Meals and cooking plans: So I am out of pot space again and am not keen on buying more to house our third minty plant. One seems to be providing all the mint I need. The peaches are welcome, but last week’s didn't ripen quite right. When we finally gave up on their ever getting soft, they did at least taste sweet. The corn will barely do for one meal for the five of us. Potatoes are always welcome and may wind up in a tasty potato and onion soup. I'll have to find something new to do with the Swiss chard. Last week's chard with lemon and olive oil salad was good, but I don't want everyone to get tired of that!
Sharyn Fitzgerald, South Arlington
"Bushel" (large four-person share) from Bull Run Mountain Farm, the Plains.
In the box: 8 ears of corn, 12 tomatillos, 8 sweet potatoes, 4 peppers (assorted), 4 bunches of Thai basil, 1 large bunch of Italian basil, 1 large bunch of sorrel
Meals and cooking plans: It seemed to be a "quiet week" during which I asked what happened to the tomatoes! Despite their having been on the "veggies announcement" list the night before, we got no tomatoes in our share. I'd heard a bit of news about problems with the tomato plants out at Bull Run Mountain Farm, so perhaps there were little to no yields last week. At any rate, the corn was delicious and sweet. The sweet potatoes were so flavorful, eaten after having simply baked them. I made a bit of tomatillo salsa again with the tomatillos and the peppers. Unfortunately, the sorrel went to waste as I did not use it soon enough.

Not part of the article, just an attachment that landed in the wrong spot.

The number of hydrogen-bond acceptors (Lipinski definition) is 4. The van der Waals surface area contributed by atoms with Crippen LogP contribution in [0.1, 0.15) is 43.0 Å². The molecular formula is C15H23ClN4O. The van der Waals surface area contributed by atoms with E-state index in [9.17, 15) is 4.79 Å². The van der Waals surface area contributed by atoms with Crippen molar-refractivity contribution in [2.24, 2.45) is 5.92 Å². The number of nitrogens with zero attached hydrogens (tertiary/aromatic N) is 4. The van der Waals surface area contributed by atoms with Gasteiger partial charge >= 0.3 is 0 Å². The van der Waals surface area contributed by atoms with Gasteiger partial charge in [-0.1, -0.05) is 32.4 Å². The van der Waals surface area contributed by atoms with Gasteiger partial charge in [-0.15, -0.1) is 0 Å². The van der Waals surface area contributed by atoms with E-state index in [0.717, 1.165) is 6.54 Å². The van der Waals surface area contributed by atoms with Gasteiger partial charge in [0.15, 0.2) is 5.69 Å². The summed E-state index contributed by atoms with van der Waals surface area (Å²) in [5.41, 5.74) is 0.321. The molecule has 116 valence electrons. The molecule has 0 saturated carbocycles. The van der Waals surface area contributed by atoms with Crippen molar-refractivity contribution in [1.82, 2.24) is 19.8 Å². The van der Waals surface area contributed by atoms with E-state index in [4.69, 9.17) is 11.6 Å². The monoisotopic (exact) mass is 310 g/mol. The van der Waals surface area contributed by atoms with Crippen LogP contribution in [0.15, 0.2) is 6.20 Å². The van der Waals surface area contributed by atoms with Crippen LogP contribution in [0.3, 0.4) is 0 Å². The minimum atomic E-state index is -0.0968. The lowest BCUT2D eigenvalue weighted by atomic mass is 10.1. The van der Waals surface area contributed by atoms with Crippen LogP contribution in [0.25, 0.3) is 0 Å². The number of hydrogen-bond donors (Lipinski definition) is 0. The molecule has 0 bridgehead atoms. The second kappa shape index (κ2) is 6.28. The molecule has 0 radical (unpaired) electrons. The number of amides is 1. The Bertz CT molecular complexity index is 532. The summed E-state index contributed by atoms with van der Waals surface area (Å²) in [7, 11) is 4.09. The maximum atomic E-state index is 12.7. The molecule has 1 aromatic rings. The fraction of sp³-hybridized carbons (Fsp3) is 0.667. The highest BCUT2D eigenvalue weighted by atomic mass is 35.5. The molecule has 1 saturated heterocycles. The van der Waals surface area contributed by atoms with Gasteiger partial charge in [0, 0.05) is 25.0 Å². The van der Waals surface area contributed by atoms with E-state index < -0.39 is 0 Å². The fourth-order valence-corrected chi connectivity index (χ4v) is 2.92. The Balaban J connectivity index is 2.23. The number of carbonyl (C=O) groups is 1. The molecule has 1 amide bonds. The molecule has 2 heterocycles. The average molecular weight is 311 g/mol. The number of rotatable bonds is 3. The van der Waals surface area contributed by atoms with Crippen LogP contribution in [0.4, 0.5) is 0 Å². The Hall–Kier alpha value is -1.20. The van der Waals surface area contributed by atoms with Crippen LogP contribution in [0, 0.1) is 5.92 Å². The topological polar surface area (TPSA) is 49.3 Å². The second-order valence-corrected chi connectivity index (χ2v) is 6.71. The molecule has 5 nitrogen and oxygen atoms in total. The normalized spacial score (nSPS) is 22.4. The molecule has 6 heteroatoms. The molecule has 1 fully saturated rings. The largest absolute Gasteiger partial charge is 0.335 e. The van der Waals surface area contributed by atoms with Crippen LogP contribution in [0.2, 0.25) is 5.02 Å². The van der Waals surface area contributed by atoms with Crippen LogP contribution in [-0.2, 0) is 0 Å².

Michelle Forman, Silver Spring
Medium share from Spiral Path Farm, Perry County, Pa.
$413 (25 weeks)
In the box: 1 big watermelon, 4 peppers (2 red, 1 yellow, 1 green), 2 red onions, 2 red tomatoes, 1 heirloom tomato, 1 Asian eggplant, 1 head of cabbage, 2 small heads of Boston lettuce
Meals and cooking plans: The watermelon was delicious! Made stuffed cabbage with the cabbage, onions and green pepper. Other peppers were roasted and used to top some tacos, as was a tomato. Eggplant was sauteed with the leftover cabbage and some garlic, soy sauce and sweet chili sauce (this was surprisingly good!). Everything else has been used for salad. Very easy week!
Rita Fox, Triangle
Share from Olin-Fox Farms, Reedville, Va.
$396 (9 weeks)